“Sure, it’d be fun. I’ll meet you at the campus Starbuck’s at ten on Saturday. Then we can head into Seattle. Okay?”

“Sounds great! Thanks, Aubrey.”

Gwen hung up the phone and leaned back into the couch. This was exciting! For the first time in ages, she felt that old creative flame within her beginning to flicker. It felt almost as if she might at last be emerging from a long, dark tunnel of winter. She closed her eyes and whispered a heartfelt thanks to God. She had tried to rest in the assurance that He had been holding her in His hand all this time, but often she had felt isolated and forgotten. Now it seemed a new door was opening for her.

Chapter 2

Gwen spent Sunday evening reorganizing her closet. Jeans and casual clothes were relegated to one side, the side that used to be David’s, and business clothing was hung on the other. She was going to be a working woman now, and she needed to look like one. Aubrey had been great on their shopping expedition; her instincts for fashion were amazing. If Aubrey ever wanted to give up sports she could probably enter the fashion industry fairly easily. And Gwen knew it wasn’t just a mother’s bias. Others noticed Aubrey’s height, good looks, and strong sense of style, and she had been asked about runway modeling more than once in the last couple years.

Gwen sighed. Life was funny. It seemed like only yesterday Gwen had been teaching Aubrey about these things. Now here she was hanging up the new designer suit that Aubrey had insisted was a must. At first, Gwen had pleaded that she never wore brown, but once she tried it on she knew that Aubrey was right. Aubrey hadn’t been too impressed with the dark red wool blazer that Gwen had picked out, but Gwen had convinced her that she needed something perky, too. Finally, Aubrey conceded that people actually wore brown and red together these days, and it might be interesting with the brown skirt. Gwen had also purchased an oatmeal-colored tweed suit that was cut in a very youthful style. She had been slightly concerned that the skirt was a bit on the short side, but Aubrey had insisted that with colored hose and Gwen’s great legs it would be perfect. Gwen chuckled as she remembered that. To think that Aubrey thought her old mom had “great legs” was rather amusing. They had also picked out some accessories and shoes, and finally Aubrey had talked Gwen into getting her hair cut. Gwen had never worn her hair shorter than her shoulders, but once again Aubrey had been right. The short style framed her face perfectly and made her delicate features seem more prominent and dramatic.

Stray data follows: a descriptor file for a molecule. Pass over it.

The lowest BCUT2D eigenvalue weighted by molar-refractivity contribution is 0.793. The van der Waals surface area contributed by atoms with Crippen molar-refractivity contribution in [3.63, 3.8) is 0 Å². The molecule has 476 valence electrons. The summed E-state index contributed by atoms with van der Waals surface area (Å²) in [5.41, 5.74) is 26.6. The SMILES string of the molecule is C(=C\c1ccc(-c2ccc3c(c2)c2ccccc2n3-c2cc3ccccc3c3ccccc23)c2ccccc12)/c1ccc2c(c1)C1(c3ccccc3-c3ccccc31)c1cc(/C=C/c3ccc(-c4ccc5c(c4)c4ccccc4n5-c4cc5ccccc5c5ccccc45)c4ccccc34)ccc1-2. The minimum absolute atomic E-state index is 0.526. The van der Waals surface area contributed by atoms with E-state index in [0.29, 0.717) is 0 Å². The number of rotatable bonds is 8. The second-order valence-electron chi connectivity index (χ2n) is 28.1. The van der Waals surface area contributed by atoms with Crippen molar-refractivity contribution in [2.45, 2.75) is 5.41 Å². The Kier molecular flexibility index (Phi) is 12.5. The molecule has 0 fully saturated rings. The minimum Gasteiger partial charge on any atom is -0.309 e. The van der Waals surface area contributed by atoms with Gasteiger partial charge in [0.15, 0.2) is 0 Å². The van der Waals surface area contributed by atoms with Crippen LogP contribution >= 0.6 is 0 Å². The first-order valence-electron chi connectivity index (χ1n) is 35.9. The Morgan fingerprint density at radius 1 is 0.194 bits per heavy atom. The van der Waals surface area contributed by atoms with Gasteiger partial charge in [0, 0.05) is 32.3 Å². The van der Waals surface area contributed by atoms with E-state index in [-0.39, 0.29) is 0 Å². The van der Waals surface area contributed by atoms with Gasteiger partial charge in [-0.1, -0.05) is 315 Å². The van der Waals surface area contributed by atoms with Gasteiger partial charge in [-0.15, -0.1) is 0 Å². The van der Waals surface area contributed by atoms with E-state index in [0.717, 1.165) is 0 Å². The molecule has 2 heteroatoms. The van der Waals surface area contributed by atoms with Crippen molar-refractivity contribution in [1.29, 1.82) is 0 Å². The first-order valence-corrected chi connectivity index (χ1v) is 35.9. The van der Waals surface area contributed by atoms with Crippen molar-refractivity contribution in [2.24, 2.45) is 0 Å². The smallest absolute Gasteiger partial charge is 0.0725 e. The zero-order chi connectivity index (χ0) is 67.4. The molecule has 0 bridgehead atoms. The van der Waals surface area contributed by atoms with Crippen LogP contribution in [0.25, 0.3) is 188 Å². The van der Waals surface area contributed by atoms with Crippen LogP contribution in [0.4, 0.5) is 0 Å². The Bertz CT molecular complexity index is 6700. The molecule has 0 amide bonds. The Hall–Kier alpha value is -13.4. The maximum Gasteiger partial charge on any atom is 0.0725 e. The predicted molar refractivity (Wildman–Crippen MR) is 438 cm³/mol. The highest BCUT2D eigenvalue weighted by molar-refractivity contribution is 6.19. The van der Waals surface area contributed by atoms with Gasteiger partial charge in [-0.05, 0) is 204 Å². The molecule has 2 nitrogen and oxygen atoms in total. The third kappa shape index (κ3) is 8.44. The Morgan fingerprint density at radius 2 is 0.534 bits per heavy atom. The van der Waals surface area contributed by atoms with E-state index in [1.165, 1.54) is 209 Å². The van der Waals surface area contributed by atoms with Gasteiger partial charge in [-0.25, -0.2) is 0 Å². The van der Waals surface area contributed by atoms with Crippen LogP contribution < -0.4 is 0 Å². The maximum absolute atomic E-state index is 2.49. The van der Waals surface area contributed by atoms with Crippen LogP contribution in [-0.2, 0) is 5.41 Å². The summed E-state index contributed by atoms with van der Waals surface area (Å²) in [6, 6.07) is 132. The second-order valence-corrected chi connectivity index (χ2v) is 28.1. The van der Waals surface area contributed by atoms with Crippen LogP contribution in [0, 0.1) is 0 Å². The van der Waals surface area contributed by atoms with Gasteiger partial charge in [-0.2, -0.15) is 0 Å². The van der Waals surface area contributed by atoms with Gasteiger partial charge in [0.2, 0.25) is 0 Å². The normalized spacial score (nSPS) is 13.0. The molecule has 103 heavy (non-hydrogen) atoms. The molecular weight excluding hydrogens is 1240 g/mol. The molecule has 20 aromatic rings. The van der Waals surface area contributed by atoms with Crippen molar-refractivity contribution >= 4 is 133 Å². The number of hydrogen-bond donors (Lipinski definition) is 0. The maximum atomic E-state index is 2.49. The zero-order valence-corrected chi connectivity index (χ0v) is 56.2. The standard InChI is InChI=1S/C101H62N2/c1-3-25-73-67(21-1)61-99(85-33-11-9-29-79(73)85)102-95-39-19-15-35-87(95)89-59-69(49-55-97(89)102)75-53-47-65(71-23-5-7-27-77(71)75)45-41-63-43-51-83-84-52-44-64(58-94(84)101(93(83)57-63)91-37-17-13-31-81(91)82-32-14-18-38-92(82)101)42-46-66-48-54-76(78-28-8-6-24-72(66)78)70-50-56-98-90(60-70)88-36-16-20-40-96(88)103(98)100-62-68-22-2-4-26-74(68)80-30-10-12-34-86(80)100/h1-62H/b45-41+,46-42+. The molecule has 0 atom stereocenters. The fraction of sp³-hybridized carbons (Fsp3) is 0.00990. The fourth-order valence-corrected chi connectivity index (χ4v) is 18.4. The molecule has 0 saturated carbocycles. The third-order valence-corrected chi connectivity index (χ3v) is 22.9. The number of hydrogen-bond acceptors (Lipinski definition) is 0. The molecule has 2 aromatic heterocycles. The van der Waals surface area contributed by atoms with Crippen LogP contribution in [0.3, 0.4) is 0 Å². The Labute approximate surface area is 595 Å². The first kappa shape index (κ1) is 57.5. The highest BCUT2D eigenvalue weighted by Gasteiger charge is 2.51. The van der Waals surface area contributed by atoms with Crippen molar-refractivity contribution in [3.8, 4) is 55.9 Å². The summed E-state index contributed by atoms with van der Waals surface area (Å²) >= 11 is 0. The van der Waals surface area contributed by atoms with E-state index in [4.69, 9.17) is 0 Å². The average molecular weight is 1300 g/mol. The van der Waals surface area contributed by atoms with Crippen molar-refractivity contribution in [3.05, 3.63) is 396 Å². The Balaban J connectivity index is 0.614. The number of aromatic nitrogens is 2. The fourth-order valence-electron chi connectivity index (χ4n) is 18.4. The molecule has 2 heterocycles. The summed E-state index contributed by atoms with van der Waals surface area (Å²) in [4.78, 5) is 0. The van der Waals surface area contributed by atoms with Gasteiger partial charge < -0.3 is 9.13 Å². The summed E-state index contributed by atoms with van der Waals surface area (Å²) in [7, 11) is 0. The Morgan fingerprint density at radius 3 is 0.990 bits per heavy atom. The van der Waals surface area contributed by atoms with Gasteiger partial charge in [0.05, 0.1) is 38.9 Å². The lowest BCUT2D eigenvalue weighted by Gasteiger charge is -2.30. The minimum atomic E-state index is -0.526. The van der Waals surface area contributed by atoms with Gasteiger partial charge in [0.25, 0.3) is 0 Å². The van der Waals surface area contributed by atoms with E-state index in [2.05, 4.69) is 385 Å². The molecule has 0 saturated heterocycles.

Gwen closed her closet door with satisfaction and turned to the stack of interior design magazines that she had piled on her bed. After church, she had stopped by the bookstore and picked up all the latest fall issues, everything from Modern Accent to Country Home. She planned to cram tonight. She wanted to be up on the very latest. Fortunately, as she flipped through the big glossy pages, it didn’t seem that much was new or even surprising. David used to always say that there was nothing new under the sun, and she supposed he was right. But she knew that a creative person could take the ordinary things and turn them into something delightful and unexpected. And that’s what she wanted to do. She drifted to sleep studying a great room that had been redesigned to accommodate Arts and Crafts-style furnishings. And when she awoke it was morning.

She dressed carefully in the oatmeal-colored suit with a fine gauge silk sweater under the neatly fitted jacket. She fastened a thin brown leather belt around her slim waist and slipped her feet into a pair of shoes the same color, then looked in the mirror. Very nice. Candice wouldn’t need to be ashamed of her. She left her house twenty minutes earlier than necessary in order to pick up fresh bagels to share at work. Food was always such a warm way to make new friends.

She had never been to Candice’s office before. She had driven by it often enough on the street, but for some reason she had always felt too intimidated to actually drop in and say hello. It was an impressive building from the outside. Originally built in the thirties, it had been refaced during the sixties, but when Candice and Gary purchased it several years back, they had spent a fortune having the exterior restored back to its original Art Deco style. They had even won an award for it. Gwen assumed that the interior would also be Art Deco. She wasn’t terribly fond of that style, but at least it was usually somewhat clean and light with smooth marble and sleek surfaces.